It’s no secret that companies research the digital past and present of potential new hires. Anything discoverable by Google with your name attached to it is fair game—especially publically shared pictures and posts on social media sites. Some companies and government agencies have even taken to asking for your Facebook password so they can take a more intimate perusal through your account. (Although some have argued that such requests may be attempts to screen out overly compliant and gullible individuals who might potentially give away confidential company information.) Even a thirty minute minute cursory web search can turn up your embarrassing college photos, angry political screeds and YouTube party videos—any of which may diminish your employment prospects. Some companies are using sophisticated searches that leave no rock unturned.”As a former Google recruiter, I’ve been trained to do deep dive Boolean (Internet) searches,” says Andrew Liu, a recruiter for HR for Startups, a San Francisco firm that handles talent acquisition for Bay Area tech companies. “My advice to candidates is to be careful and protect as much of your info as possible.”Job hunters and college applicants aren’t the only ones who should be worrying about their online identity. Small businesses, CEOs, doctors and lawyers can also be negatively impacted by the digital equivalent of dirty laundry. A negative review from an angry patient on a website like Avvo or Health Gradescan give a health provider major headaches and hurt their reputation. A pithy critique of a restaurant on Yelp could cost it plenty of new diners. A single bad review, in many cases, outweighs a dozen good ones. As these black marks add up, many professionals and businesses are turning to online reputation management services to help remove them.
Like Scrubbing Bubbles For Your Online Reputation
Reputation management services offer what is, essentially, an online makeover—spotlighting flattering features and concealing negative ones for individuals, high-level professionals and businesses alike. These companies often begin by auditing your online identity and identifying potentially troubling areas.
“Facebook and Twitter are the two most popular [sites for employers to look at] as you can really get insight into an individual’s personality and to see the true nature of their beliefs and interest,” says Evan Lamont, a brand management specialist. “[Whereas] LinkedIn is generally a more polished, professional page and generally contains the same information covered in a resume or cover letter. ”
Lamont is CEO of the California based Lamont Group, and has worked with doctors, attorneys and corporate leaders. He notes that old snapshots lingering online can create real problems for job-seekers.
“Any photos that contain title or description tags with the individual’s name will also appear [on Google Images],” he warns.
Lamont’s company can help you remove these embarrassing pictures and other less-than-professional data, but his services and others like it can be expensive. The popular site Reputation.com typically charges $120 for $600 for average cases. But individuals with a lot of internet baggage—like politicians, execs or celebrities—may have to pay anywhere between $5,000 and $10,000 a month to have their online reputations kept squeaky clean.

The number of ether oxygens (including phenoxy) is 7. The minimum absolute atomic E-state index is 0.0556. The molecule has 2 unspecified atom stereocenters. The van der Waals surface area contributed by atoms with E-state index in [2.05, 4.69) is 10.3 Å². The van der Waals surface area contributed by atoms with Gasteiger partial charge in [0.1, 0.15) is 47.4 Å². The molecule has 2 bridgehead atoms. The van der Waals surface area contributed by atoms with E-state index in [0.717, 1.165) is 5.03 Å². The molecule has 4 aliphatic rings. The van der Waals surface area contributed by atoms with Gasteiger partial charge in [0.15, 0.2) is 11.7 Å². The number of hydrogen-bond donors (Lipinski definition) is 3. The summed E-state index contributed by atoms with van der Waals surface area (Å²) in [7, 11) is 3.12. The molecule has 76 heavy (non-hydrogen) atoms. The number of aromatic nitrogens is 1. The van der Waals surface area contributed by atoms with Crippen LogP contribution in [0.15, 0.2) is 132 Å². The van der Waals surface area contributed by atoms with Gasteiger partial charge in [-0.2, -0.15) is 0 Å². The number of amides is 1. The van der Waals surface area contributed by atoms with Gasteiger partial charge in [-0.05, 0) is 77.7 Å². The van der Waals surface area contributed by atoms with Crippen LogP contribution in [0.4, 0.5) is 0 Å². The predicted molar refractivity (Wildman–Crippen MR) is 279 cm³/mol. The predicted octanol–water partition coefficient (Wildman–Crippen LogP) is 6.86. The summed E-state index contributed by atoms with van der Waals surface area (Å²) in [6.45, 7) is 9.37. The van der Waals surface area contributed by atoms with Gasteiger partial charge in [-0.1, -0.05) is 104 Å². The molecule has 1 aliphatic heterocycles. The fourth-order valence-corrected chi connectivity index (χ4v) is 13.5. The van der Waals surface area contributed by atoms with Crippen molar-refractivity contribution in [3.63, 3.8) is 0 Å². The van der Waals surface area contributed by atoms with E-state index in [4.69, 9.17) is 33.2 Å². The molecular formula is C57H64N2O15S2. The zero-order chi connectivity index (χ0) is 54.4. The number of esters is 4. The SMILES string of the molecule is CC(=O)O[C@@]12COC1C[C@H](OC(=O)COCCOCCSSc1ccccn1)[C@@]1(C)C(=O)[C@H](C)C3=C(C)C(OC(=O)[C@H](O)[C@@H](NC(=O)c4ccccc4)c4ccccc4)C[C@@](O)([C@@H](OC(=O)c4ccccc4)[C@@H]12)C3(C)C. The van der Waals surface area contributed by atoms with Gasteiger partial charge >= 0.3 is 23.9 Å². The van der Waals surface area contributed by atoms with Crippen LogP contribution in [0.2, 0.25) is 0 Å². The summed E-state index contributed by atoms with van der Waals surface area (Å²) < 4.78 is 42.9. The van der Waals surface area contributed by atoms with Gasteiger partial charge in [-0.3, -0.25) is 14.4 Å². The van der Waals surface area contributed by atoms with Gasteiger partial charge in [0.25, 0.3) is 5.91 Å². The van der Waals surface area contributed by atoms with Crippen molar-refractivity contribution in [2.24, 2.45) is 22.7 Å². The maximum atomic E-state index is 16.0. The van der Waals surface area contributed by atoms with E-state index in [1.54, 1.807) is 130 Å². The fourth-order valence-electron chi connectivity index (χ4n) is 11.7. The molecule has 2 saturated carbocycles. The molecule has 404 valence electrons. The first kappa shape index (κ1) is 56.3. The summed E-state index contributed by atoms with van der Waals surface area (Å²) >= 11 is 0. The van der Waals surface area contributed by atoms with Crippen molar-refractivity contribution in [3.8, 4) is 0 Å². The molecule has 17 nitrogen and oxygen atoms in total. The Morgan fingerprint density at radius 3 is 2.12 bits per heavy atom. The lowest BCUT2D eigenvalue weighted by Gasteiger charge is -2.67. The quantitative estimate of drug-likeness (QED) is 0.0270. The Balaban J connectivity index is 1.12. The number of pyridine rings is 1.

DIY Online Identity Management
For those without money to burn or with a degree of Internet savviness, there’s always the option of hiking up your shirt sleeves and doing your own online scrubbing. Manually removing embarrassing photos from Facebook (or simply activating the default-disabled privacy settings) and deleting controversial blog posts and Tweets is easy enough.
A slightly more difficult option is buying a domain name and establishing a professional website for yourself that serves to distinguish your online identity from less savory characters sharing your name—whether convicted felon or foul-mouthed frat boy. Registering an eponymous domain, if available, typically runs around $10 a year.
Snatching up usernames and profiles with your name on popular websites like Twitter, Flickr and/or building a LinkedIn profile will also help push a more positive portrayal of you to the top of a Google query. Search engines tend to prioritize heavily trafficked sites like these.
More than anything, you should simply watch what you say and what you post on the Internet. After all, it’s the “information superhighway,” not “information inconspicuous back alley.” Staying reputation conscious and protecting your personal brand could save you plenty of hassles and setbacks down the road.
“Conservative companies will definitely think twice about a blog post or Facebook photo that paints a candidate in a poor light, regardless of position, but definitely for senior level roles,” says Liu. “For startup companies, they are a little less buttoned up and just want very smart and hard working people. If you’re a little weird, or like to party, sometimes that’s seen as a plus!”